Solar lentigines (pronounced ‘len-ti-ja-nees’), more commonly called ‘sun spots,’ are dark spots on the skin. They often are caused by prolonged direct exposure to UV (ultra violet) rays from the sun. Though some people may also refer to them as ‘liver spots,’ which are associated with aging, the truth is that any of us can acquire sun spots regardless of age. Yes, it’s true that those of us who are over the age of 40 are more prone to them, but don’t let this fool you—if you’re under 40, you can still get sun spots. Following is information about sun spot treatment in New Jersey.
The skin can suffer greatly from over exposure to the sun. Getting a sunburn is of minimal concern when one considers the long lasting effects of getting too much sun. When the skin is exposed to excessive sun it can result in patches of skin which become discolored. A dermatologist would call these darkened patches solar lentigines, but they are commonly known as sun spots. Many times they are brown but in some skin types they appear more grayish in color. They may also be accompanied by other signs of damage caused by the sun’s harmful rays such as dry or thinning skin or wrinkles.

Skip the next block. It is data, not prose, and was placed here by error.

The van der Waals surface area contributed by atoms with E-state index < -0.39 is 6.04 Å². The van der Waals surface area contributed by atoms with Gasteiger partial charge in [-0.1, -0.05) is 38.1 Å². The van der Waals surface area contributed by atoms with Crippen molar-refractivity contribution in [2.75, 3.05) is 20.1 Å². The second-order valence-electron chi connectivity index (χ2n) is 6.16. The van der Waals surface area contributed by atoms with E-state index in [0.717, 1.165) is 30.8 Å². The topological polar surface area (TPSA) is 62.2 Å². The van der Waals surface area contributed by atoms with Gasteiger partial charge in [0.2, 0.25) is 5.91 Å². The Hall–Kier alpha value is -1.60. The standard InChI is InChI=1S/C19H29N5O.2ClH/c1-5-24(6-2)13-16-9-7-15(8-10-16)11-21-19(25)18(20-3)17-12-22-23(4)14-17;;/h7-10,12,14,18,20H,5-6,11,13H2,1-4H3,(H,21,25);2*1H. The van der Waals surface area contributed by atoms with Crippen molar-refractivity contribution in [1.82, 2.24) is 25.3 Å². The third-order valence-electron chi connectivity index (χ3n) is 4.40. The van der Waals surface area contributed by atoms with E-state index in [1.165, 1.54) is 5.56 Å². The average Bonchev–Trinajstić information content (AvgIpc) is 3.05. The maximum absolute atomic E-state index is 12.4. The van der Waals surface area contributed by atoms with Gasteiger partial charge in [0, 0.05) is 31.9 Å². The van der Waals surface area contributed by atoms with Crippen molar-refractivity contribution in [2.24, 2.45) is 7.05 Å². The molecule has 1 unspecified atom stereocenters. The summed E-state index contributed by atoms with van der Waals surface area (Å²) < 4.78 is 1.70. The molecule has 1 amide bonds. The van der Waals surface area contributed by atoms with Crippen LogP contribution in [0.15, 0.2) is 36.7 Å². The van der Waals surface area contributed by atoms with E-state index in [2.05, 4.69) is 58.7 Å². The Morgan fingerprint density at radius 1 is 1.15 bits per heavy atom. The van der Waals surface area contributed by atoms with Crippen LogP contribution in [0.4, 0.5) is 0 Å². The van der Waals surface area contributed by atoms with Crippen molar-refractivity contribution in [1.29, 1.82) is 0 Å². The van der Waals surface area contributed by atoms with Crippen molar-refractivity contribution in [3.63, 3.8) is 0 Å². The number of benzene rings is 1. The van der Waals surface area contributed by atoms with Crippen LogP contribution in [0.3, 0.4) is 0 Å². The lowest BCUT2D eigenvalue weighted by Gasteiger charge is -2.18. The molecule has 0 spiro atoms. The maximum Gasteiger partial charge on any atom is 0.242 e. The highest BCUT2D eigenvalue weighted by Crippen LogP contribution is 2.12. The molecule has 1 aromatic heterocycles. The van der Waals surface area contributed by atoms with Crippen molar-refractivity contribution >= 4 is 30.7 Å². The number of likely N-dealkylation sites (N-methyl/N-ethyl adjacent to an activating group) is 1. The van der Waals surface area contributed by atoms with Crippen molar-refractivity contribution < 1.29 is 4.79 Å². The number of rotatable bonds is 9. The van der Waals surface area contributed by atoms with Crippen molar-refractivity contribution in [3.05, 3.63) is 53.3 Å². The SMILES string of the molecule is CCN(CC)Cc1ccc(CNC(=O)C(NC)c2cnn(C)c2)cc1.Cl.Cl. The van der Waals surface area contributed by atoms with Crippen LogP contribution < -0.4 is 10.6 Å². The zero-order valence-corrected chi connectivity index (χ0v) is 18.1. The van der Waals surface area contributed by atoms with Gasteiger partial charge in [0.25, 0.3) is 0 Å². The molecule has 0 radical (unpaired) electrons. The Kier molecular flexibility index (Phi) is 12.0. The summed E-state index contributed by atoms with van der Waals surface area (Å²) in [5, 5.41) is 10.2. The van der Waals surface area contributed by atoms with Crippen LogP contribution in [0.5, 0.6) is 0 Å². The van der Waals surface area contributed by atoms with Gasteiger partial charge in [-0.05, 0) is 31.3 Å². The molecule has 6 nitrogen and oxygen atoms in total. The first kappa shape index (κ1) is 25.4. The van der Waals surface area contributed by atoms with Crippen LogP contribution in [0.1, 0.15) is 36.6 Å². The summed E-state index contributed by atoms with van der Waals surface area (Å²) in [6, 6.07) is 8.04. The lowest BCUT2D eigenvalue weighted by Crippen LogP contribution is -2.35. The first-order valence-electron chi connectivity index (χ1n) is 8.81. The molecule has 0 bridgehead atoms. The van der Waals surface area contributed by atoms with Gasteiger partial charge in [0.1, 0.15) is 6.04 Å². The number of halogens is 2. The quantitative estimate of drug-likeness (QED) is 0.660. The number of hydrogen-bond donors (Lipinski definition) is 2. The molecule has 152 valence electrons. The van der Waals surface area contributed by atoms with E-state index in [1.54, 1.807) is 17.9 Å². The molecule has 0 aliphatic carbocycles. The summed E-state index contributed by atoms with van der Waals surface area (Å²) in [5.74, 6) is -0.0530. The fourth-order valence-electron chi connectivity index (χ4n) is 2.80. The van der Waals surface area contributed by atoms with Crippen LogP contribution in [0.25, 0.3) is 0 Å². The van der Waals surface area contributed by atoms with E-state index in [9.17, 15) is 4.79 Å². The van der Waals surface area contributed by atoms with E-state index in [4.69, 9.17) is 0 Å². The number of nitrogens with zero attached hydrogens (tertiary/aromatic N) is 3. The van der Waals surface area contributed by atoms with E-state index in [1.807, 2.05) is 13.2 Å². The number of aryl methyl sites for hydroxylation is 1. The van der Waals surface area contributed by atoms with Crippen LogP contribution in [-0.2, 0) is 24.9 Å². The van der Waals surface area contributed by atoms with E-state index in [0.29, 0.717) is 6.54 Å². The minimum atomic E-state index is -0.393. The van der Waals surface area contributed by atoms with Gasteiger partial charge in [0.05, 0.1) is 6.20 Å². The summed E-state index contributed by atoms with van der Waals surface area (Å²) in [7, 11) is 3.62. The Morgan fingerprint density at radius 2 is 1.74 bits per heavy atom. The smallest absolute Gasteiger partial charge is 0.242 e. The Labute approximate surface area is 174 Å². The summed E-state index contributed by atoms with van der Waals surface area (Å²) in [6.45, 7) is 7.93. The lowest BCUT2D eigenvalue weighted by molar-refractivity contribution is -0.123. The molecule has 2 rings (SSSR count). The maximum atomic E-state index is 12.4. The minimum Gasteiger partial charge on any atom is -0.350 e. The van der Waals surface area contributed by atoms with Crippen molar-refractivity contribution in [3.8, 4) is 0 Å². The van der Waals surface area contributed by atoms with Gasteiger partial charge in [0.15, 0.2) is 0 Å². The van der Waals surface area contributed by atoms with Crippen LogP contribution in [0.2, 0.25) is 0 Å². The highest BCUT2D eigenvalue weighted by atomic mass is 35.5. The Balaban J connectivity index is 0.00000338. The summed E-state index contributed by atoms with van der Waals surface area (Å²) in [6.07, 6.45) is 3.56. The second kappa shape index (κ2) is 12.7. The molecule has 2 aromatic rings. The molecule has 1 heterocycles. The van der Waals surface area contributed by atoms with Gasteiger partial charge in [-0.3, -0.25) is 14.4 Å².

Who is likely to get sun spots?
Sun spots can be various sizes, shapes and even colors. They are typically seen on the areas of skin which receive the most direct sunlight such as the face and hands. It is more likely that people who have fairer skin will get sun spots than those who have darker pigmented skin. Statistically, about 90 percent of people over 60 who are considered to be light skinned or fair skinned have some sun related sun spots. This does not mean that individuals who have darker skin are immune to scarring by the sun. Deeper skin tones display damage as gray spots or ashy areas on the skin. These unsightly spots are typically seen after years of overexposure to the harmful rays of the sun, but young people who do a lot of tanning even in tanning beds or booths can also have premature sun spots. There are some ways to prevent these sun spots from ever occurring in the first place.
There is nothing quite as enjoyable as a warm New Jersey summer afternoon where the sun invites everyone to come out and enjoy it. It feels warm, and most people enjoy having a beautiful tan. Even though these temporary results are pleasant, any dermatologist can explain the long term dangers of over exposure to the sun’s damaging rays. Too much time in the sun can cause skin damage which show in the form of skin laxity, wrinkles, skin cancers or discolorations. Sun spots are very common among those who spend too much time soaking in the sun’s warm rays.